Saturday, September 24, 2011

Laura, me, a canyon, and Mary

When you are an Arizona resident, one of the greatest things to do is show someone Grand Canyon for their first time. It's ours. We're proud of it. Despite it being called at times "Arizona's little erosion problem," it always either tops the list, or is in at least the top two, of Earth's natural wonders. And it's here, and we like showing it off.

Over the years, I have encouraged friends and family to visit our state and see Grand Canyon. Some have obliged. Others will follow I'm sure. A month or so ago, I received an e-mail from Laura, my college roommate over 25 years ago. She is an integral part of my close, loving, and dear college friends with whom I have remained in touch after lo these many years. She had some work stuff to do in Las Vegas, had a free weekend in between job obligations, and wondered if she could visit me in Arizona and see Grand Canyon. A dream come true for us Arizonans.

Right around that same time, Bruce and I received this promotional free outdoor travel-related magazine called "Unboundaries" or some such thing, a USA Today publication. What do you know, there was an article about Mary Colter and her architectural designs, focusing on what she accomplished in Grand Canyon. Now, I had been to the canyon several times by now, and had seen some of her designs, but I hadn't really focused on her as a person and as an architect. Mary was truly a fascinating person.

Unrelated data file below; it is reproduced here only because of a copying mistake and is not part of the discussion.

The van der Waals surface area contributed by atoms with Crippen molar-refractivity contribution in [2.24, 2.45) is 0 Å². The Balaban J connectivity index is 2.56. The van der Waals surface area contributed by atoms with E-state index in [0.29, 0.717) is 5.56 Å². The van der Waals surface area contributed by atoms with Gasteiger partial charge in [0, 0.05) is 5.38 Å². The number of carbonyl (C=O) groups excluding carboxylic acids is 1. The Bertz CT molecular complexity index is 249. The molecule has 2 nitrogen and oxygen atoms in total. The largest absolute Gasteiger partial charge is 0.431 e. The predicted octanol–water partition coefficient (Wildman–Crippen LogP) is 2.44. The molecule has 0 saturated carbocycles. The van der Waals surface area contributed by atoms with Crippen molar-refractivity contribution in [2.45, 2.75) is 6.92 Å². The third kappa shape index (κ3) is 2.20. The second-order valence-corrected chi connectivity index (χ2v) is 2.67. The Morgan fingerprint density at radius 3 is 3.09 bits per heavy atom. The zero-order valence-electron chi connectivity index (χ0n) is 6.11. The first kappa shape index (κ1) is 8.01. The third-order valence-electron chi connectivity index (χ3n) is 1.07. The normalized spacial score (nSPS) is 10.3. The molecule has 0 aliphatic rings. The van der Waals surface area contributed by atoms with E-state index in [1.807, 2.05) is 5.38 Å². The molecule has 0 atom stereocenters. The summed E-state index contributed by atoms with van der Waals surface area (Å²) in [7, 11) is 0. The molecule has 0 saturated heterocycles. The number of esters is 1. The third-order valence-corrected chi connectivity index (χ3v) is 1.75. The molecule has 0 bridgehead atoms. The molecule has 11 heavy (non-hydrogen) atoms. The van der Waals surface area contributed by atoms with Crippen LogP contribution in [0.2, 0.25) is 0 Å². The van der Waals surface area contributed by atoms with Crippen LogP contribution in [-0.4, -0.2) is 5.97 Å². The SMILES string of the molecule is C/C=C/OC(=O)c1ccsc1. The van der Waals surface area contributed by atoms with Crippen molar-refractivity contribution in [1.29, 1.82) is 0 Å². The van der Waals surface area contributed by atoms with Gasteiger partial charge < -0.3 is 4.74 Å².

Born in the mid-1800's, she became a professional architect by the late 1880's or so, itself an amazing feat for women in the late 19th century. Studying along with Frank Lloyd Wright, or at least peripherally involved in Frank's "aura," She was hired by the Fred Harvey Company, the company Fred Harvey started that did whatever was needed to attract and lure easterners to our western National Parks via our railroads. Mary is THE conceptual brain behind what's now called "National Park Rustic." Really outstanding for their time and place, Mary's designs were intended to use local materials and fit into the natural landscape, being as unobtrusive as possible, yet still maintaining a unique character all their own. Her designs at Grand Canyon and elsewhere continue to fascinate. Today, we intuitively see the aesthetic value in buildings that are integrated into their surrounding landscape, but this was a new concept for most, and Mary was one of the visionaries.

So Laura and I, and my dog Carly, met up in Williams Friday night. Encamped in our room at the Best Western, I lamented the fact I forgot to bring along that article about Mary Colter. No problem, Laura pulls out her Ipad and proceeds to study up on Mary. We both decide she would have been a great addition to our college girlfriend network, as she seemed strong, competent, creative, and all-around brilliant, just like us. We also decided that we wanted to see as much of Mary's designs as possible the next day.